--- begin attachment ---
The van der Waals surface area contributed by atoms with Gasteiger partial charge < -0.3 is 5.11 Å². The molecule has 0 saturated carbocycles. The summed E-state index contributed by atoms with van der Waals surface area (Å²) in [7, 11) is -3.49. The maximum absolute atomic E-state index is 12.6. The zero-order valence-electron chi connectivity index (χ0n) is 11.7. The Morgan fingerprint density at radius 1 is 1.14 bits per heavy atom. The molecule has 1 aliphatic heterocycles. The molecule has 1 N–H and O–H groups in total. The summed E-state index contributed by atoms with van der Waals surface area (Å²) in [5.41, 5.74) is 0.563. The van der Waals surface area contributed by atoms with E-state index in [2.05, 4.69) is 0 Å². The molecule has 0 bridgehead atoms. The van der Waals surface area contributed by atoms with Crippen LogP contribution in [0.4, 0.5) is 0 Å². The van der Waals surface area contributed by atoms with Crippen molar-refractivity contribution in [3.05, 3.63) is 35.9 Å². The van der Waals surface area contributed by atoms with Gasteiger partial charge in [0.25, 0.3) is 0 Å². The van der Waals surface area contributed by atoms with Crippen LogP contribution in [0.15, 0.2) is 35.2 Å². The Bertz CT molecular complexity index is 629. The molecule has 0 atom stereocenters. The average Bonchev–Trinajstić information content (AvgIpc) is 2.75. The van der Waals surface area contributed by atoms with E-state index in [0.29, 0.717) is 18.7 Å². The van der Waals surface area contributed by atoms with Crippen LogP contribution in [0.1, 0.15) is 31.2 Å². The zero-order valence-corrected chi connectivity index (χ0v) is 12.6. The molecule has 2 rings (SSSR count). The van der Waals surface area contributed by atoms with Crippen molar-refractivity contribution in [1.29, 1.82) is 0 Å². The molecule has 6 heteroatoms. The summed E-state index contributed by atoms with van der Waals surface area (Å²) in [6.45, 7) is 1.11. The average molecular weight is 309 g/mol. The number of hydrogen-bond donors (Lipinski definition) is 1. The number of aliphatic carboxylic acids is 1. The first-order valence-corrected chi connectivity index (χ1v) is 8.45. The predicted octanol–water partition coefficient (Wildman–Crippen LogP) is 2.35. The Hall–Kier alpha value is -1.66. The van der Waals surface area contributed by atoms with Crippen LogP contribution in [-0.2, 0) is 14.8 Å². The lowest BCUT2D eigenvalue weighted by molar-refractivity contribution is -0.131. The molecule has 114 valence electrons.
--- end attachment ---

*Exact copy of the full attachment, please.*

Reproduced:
The van der Waals surface area contributed by atoms with Gasteiger partial charge < -0.3 is 5.11 Å². The molecule has 0 saturated carbocycles. The summed E-state index contributed by atoms with van der Waals surface area (Å²) in [7, 11) is -3.49. The maximum absolute atomic E-state index is 12.6. The zero-order valence-electron chi connectivity index (χ0n) is 11.7. The Morgan fingerprint density at radius 1 is 1.14 bits per heavy atom. The molecule has 1 aliphatic heterocycles. The molecule has 1 N–H and O–H groups in total. The summed E-state index contributed by atoms with van der Waals surface area (Å²) in [5.41, 5.74) is 0.563. The van der Waals surface area contributed by atoms with E-state index in [2.05, 4.69) is 0 Å². The molecule has 0 bridgehead atoms. The van der Waals surface area contributed by atoms with Crippen LogP contribution in [0.4, 0.5) is 0 Å². The van der Waals surface area contributed by atoms with Crippen molar-refractivity contribution in [3.05, 3.63) is 35.9 Å². The van der Waals surface area contributed by atoms with Gasteiger partial charge in [0.25, 0.3) is 0 Å². The van der Waals surface area contributed by atoms with Crippen LogP contribution in [0.15, 0.2) is 35.2 Å². The Bertz CT molecular complexity index is 629. The molecule has 0 atom stereocenters. The average Bonchev–Trinajstić information content (AvgIpc) is 2.75. The van der Waals surface area contributed by atoms with E-state index in [0.29, 0.717) is 18.7 Å². The van der Waals surface area contributed by atoms with Crippen LogP contribution in [0.1, 0.15) is 31.2 Å². The zero-order valence-corrected chi connectivity index (χ0v) is 12.6. The molecule has 2 rings (SSSR count). The van der Waals surface area contributed by atoms with Crippen molar-refractivity contribution in [1.29, 1.82) is 0 Å². The molecule has 6 heteroatoms. The summed E-state index contributed by atoms with van der Waals surface area (Å²) in [6.45, 7) is 1.11. The average molecular weight is 309 g/mol. The number of hydrogen-bond donors (Lipinski definition) is 1. The number of aliphatic carboxylic acids is 1. The first-order valence-corrected chi connectivity index (χ1v) is 8.45. The predicted octanol–water partition coefficient (Wildman–Crippen LogP) is 2.35. The Hall–Kier alpha value is -1.66. The van der Waals surface area contributed by atoms with Crippen LogP contribution in [-0.2, 0) is 14.8 Å². The lowest BCUT2D eigenvalue weighted by molar-refractivity contribution is -0.131. The molecule has 114 valence electrons.